According to SDS-PAGE analyses, the bulk of ubiquitinated Cps1 contains a single ubiquitin moiety, and this has led to the view that a single ubiquitin is sufficient for correct sorting of Cps1 (50). Recent data using a yeast strain that expresses ubiquitin-Lys63Arg, which cannot form Lys63-linked polyubiquitin, as the only ubiquitin species, have challenged this view (61). Cps1 is normally transported from the biosynthetic to the endocytic pathway whereas in the Ub-K63R mutant strain, surprisingly transport into the MVB pathway is compromised. This suggests that Lys63-linked polyubiquitination is required for Cps1 sorting into the MVB pathway, an interpretation that is consistent with the finding that Rsp5 preferentially catalyzes Lys63-linked polyubiquitination of its substrates (55). It should be noted, though, that it is difficult to detect any polyubiquitinated Cps1 by immunobotting – the only higher ubiquitinated form that can be detected convincingly in such experiments is a di-ubiquitinated form (61). It is therefore conceivable that Lys63-linked di-ubiquitination is a sufficient signal for sorting Cps1 into the MVB pathway. The difficulties in detecting polyubiquitinated Cps1 might also be explained by the presence of (unidentified) DUBs that could serve to trim the polyubiquitin chains at high rate. At present one also cannot rule out the possibility that the failure of Cps1 to become correctly sorted in the Ub-Lys63Arg yeast strain might be unrelated to an eventual inhibition of Cps1 polyubiquitination, for instance by preventing (unidentified) polyubiquitination of components of the sorting machinery.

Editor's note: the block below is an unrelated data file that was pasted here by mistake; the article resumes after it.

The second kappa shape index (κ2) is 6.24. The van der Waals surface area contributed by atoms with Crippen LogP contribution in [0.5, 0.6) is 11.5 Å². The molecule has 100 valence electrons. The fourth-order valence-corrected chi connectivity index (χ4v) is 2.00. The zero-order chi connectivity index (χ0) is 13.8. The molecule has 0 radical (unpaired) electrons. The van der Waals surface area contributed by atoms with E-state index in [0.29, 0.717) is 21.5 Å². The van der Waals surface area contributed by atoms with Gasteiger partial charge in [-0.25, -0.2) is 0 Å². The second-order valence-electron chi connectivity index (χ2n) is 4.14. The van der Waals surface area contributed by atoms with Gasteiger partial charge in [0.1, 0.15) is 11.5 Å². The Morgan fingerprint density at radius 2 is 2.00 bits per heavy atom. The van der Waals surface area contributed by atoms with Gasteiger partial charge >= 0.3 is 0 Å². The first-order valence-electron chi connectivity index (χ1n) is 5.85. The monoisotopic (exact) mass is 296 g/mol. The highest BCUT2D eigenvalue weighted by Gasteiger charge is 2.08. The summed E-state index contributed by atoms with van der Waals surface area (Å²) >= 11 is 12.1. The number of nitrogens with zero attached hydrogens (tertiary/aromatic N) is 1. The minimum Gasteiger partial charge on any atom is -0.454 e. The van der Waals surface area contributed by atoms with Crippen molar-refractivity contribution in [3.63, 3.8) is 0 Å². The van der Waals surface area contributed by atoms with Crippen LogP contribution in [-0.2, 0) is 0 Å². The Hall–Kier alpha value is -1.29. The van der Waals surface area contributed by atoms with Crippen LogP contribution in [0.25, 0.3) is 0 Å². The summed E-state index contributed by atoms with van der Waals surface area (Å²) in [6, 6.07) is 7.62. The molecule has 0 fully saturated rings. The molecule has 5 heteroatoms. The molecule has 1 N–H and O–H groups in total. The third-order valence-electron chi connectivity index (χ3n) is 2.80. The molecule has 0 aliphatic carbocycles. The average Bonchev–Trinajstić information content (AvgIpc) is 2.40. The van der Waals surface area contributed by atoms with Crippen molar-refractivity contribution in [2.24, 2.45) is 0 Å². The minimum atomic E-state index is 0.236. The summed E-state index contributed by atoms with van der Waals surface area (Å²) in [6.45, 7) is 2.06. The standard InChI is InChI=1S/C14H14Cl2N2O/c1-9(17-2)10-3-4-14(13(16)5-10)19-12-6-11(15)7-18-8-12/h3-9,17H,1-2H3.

Whereas only a very minor fraction of Cps1 is found ubiquitinated in wild-type yeast, the level of (mono-)ubiquitination increases dramatically in yeast strains deleted for the DUB Doa4, indicating that Doa4 is the main DUB for Cps1 (50). Like other MVB cargoes, the vacuolar sorting of Cps1 is dramatically impaired in doa4 mutants (4). The most straightforward explanation to this is that depletion of Doa4 prevents mono-ubiquitin to be recycled and therefore causes a depletion of cellular ubiquitin. However, Cps1 fails to become correctly sorted to the vacuole lumen in doa4 mutants even if the cellular levels of ubiquitin are restored experimentally, suggesting that Doa4 could also have an additional function in Cps1 sorting. Doa4 might deubiquitinate components of the sorting machinery, or cargo deubiquitination itself could promote cargo internalization (80, 95).